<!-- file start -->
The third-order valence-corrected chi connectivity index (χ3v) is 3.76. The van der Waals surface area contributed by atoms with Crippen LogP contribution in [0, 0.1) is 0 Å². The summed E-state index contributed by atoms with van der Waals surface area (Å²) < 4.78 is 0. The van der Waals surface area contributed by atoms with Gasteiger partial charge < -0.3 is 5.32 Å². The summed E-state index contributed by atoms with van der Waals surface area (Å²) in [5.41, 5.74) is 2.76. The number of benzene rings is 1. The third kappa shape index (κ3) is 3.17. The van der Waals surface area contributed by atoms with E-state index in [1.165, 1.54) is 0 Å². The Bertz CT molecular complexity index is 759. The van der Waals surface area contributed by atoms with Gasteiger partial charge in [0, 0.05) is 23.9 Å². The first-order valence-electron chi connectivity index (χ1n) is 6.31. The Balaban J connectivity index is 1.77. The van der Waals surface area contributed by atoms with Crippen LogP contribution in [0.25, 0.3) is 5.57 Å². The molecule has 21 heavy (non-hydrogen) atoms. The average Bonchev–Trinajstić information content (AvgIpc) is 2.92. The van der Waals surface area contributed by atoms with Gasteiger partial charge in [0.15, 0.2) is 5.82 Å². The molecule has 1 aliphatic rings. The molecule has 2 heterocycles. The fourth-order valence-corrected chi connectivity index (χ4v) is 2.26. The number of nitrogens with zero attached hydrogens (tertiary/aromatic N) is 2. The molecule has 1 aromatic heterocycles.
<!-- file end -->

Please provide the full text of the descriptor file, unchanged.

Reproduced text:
The third-order valence-corrected chi connectivity index (χ3v) is 3.76. The van der Waals surface area contributed by atoms with Crippen LogP contribution in [0, 0.1) is 0 Å². The summed E-state index contributed by atoms with van der Waals surface area (Å²) < 4.78 is 0. The van der Waals surface area contributed by atoms with Gasteiger partial charge < -0.3 is 5.32 Å². The summed E-state index contributed by atoms with van der Waals surface area (Å²) in [5.41, 5.74) is 2.76. The number of benzene rings is 1. The third kappa shape index (κ3) is 3.17. The van der Waals surface area contributed by atoms with E-state index in [1.165, 1.54) is 0 Å². The Bertz CT molecular complexity index is 759. The van der Waals surface area contributed by atoms with Gasteiger partial charge in [0, 0.05) is 23.9 Å². The first-order valence-electron chi connectivity index (χ1n) is 6.31. The Balaban J connectivity index is 1.77. The van der Waals surface area contributed by atoms with Crippen LogP contribution in [0.25, 0.3) is 5.57 Å². The molecule has 21 heavy (non-hydrogen) atoms. The average Bonchev–Trinajstić information content (AvgIpc) is 2.92. The van der Waals surface area contributed by atoms with Gasteiger partial charge in [0.15, 0.2) is 5.82 Å². The molecule has 1 aliphatic rings. The molecule has 2 heterocycles. The fourth-order valence-corrected chi connectivity index (χ4v) is 2.26. The number of nitrogens with zero attached hydrogens (tertiary/aromatic N) is 2. The molecule has 1 aromatic heterocycles.